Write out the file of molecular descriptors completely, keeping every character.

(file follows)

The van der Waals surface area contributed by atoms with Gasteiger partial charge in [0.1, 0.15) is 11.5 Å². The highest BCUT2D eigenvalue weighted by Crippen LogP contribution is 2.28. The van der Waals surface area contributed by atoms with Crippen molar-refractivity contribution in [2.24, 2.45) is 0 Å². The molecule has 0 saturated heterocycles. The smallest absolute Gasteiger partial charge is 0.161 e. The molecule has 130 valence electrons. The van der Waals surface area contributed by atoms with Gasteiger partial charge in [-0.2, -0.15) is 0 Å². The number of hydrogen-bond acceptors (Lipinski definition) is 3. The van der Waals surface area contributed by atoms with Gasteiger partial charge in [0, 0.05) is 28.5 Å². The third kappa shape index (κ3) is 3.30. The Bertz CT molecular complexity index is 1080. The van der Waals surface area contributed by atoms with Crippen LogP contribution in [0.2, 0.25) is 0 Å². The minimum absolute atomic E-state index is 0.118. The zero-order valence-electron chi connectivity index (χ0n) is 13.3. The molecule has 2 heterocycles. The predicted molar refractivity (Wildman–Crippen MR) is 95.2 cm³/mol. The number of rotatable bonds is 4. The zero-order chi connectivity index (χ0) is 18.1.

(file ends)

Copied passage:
The van der Waals surface area contributed by atoms with Gasteiger partial charge in [0.1, 0.15) is 11.5 Å². The highest BCUT2D eigenvalue weighted by Crippen LogP contribution is 2.28. The van der Waals surface area contributed by atoms with Crippen molar-refractivity contribution in [2.24, 2.45) is 0 Å². The molecule has 0 saturated heterocycles. The smallest absolute Gasteiger partial charge is 0.161 e. The molecule has 130 valence electrons. The van der Waals surface area contributed by atoms with Gasteiger partial charge in [-0.2, -0.15) is 0 Å². The number of hydrogen-bond acceptors (Lipinski definition) is 3. The van der Waals surface area contributed by atoms with Gasteiger partial charge in [0, 0.05) is 28.5 Å². The third kappa shape index (κ3) is 3.30. The Bertz CT molecular complexity index is 1080. The van der Waals surface area contributed by atoms with Crippen LogP contribution in [0.2, 0.25) is 0 Å². The minimum absolute atomic E-state index is 0.118. The zero-order valence-electron chi connectivity index (χ0n) is 13.3. The molecule has 2 heterocycles. The predicted molar refractivity (Wildman–Crippen MR) is 95.2 cm³/mol. The number of rotatable bonds is 4. The zero-order chi connectivity index (χ0) is 18.1.